she would get better. What the Worthingtons did not do is call an ambulance.
The first physician ever to examine Ava was the Clackamas County coroner, who
performed her autopsy. “Almost up until the end, if they had gotten her adequate
medical treatment, they would have been able to help her,” Horner said during his
In the end, the jury cleared the faith healing parents of manslaughter, allowing the mother to go free
and convicting the father of a misdemeanor charge of criminal mistreatment.
Horrifically, this is not the end of the story for the faith healing family in Oregon. Four months later,
Raylene Worthington’s 16-year-old brother, a member of the same church, died of a treatable urinary
tract infection. His parents went to trial for treating him with prayer instead of medicine. This time the
jury came back with a conviction of both parents for negligent homicide.
Oregon is an easier place to prosecute these cases because in 1999 the state eliminated a criminal
law that provided an exemption from prosecution for faith healing. In Wisconsin, the legal situation is
different. Wisconsin, like 30 other states, limits prosecution of parents who treat illness with prayer
instead of medicine.
In Wisconsin, 11-year-old Madeline Kara Neumann died of otherwise treatable juvenile diabetes. Her
parents, followers of an online group called Unleavened Bread Ministries, treated her with prayer
instead of medicine. Despite a Wisconsin law that provides, “A person is not guilty of an offense . . .
solely because he or she provides a child with treatment by spiritual means through prayer alone for
healing in accordance with the religious method of healing . . . in lieu of medical or surgical treatment,”
prosecutors charged the parents with reckless homicide. In this case, both parents were convicted in
separate trials. The parents were sentenced to staggered 10 year terms of probation and staggered
30 day jail sentences so they could continue to care for their three surviving children whose medical
welfare would be monitored by the court.
The 30 states with laws protecting parents who treat children with prayer instead of medicine ignore
the fact that a broad study found prayer has no positive effect on the health of heart patients. The $2.4
million study was funded in large part by the pro-religion Templeton Foundation. Patients at six
hospitals who received coronary artery bypass graft surgery were randomly assigned to three groups
of about 600 each. Two groups were told they might or might not receive intercessory prayer, one of
the two groups received the prayer, the other did not. The third group was told it would receive
intercessory prayer and did. The group that did not receive prayer did the best, with 51% of the
patients experiencing complications. Those who received prayer, but were not sure they did, came in
second, with 52% experiencing complications. Those with the most complications, 59%, were
patients who received prayer and knew it. The study concluded, “Intercessory prayer itself had no
effect on complication-free recovery from [bypass surgery], but certainty of receiving intercessory
prayer was associated with a higher incidence of complications.” The study offered no explanation for
why the group that knew it was being prayed for did worse, other than it might be a result of chance.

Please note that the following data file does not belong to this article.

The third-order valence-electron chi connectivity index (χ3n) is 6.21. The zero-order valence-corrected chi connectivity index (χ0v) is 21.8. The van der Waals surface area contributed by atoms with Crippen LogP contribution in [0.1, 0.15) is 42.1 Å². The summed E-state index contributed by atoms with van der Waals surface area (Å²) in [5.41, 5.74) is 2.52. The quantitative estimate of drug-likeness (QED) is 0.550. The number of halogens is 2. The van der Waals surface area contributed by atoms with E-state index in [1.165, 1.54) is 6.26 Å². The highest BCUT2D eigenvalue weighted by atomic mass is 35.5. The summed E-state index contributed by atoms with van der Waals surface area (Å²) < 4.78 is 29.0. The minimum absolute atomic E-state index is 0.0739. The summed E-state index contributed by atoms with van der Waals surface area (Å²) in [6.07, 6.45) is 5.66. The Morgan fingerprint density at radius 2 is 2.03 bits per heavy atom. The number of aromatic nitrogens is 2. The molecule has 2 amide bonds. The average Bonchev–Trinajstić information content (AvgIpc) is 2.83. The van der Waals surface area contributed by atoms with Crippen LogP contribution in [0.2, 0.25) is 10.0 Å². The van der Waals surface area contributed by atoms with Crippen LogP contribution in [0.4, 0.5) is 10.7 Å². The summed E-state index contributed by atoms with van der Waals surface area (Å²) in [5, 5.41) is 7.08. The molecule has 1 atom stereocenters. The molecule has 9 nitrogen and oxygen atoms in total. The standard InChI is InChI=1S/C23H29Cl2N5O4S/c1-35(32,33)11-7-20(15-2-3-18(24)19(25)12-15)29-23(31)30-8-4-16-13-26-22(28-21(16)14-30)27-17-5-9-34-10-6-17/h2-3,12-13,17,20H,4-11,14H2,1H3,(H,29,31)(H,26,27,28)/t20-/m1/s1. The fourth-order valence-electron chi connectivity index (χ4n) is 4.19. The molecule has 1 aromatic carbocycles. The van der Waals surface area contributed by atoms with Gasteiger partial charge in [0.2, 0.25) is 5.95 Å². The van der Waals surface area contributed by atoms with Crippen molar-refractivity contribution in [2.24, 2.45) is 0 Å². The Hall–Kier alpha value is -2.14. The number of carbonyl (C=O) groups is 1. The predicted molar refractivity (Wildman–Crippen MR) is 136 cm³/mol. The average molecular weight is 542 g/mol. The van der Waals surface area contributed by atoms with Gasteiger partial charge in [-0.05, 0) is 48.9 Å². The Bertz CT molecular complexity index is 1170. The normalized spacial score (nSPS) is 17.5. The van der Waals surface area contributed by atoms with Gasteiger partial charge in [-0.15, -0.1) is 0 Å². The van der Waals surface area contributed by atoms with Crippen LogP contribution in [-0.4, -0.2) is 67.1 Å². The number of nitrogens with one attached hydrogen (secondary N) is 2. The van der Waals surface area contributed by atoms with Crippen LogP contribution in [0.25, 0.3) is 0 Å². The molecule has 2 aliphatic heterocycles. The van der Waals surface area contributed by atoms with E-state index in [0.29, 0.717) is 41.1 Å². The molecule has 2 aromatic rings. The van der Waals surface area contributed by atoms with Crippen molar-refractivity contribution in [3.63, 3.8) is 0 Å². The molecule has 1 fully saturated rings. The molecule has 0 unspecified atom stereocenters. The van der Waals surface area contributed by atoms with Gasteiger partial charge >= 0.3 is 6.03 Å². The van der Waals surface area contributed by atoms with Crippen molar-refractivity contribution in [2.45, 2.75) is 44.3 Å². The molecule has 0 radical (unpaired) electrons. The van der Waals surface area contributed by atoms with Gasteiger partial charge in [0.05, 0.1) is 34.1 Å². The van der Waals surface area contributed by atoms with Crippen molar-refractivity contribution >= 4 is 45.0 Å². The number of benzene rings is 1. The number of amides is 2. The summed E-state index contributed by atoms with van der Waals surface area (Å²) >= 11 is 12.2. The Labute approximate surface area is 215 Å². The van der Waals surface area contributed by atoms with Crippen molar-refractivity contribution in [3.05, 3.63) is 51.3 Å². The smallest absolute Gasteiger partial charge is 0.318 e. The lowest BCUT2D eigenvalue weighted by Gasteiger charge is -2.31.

One coauthor of the study thought the group with knowledge of the prayers may have thought they
were worse off than they were, and therefore got sicker. That is a pro-religious view. But there is an
alternate explanation that has not been explored. If people thought they were sicker, they would
probably take better care of themselves and have a better result. However, if they thought god was
taking care of things, they may have been more lax in their care and had a worse result. All of the
commentators looked for ways that religion could make patients healthier. None of the commentators
allowed for the possibility (suggested by this study) that religious belief made the patients sicker.
Oddly, religious belief acts like a two-sided knife blade when it comes to health. In some cases
religionists deny children health care that would keep them alive and in other cases they keep alive
adults who would prefer to die. Think about the national furor over the Florida woman named Terri
Schiavo. Ms. Schiavo unfortunately collapsed in her home in 1990 and ended up in a persistent
vegetative state. A Florida court found that Ms. Schiavo was in a persistent vegetative state and she
had made consistent and reliable statements that she would not want to be kept alive that way. As her
court appointed guardian, her husband directed that her feeding tube be removed and she be
allowed to die naturally. Ms. Schiavo’s Catholic parents objected to this order and began a tortured
journey through the state and federal legal systems.
In more than 20 hearings, the courts upheld Mr. Schiavo’s decision, but the parents, backed by the
religious right, continued to appeal. The Schiavo matter was adopted by the religious right and the
“right to life” movement as an essential defense of their religious beliefs. When all state appeals were
exhausted, the Florida Legislature gave Governor Jeb Bush authority to force Ms. Schiavo to remain
on a feeding tube. When that law was held unconstitutional, the U.S. Congress acted in just three days
to adopt a special law transferring jurisdiction of the matter from state court to federal court. The bill
was supported by then Senator Barack Obama. President George W. Bush flew from Texas to
Washington to sign the bill into law.
Unfortunately for the religionists that wished to force Ms. Schiavo to live against her wishes, the
federal courts upheld Mr. Schiavo’s decision and allowed her to die. An autopsy showed that Ms.
Schiavo had extensive brain damage and the claims that she had brain function, including shouting, “I
want [to live],” as her parents’ attorney alleged, were false. Reckless quantities of time, money and
emotion were wasted trying to impose a religious value of life on a woman who wanted to die
naturally. It is not enough that religionists invent a bearded man in the sky, claim to know his will and
govern their lives by scriptures written by men and fixed in time. No, to validate their myths they try to
force others to live like them. Religionists use power–like the guardianship over innocent children,
and political power like passing special laws to keep Terry Schiavo alive against her will to justify and
perpetuate their myths. Religion is dangerous.
Religious lies–forcing children to die when they cannot yet make the choice to live, and forcing adults
to live with artificial life support when they would want to die naturally, are harmful examples of how
religion negatively impacts us all. Religion is not harmless, it is bad for your health and bad for the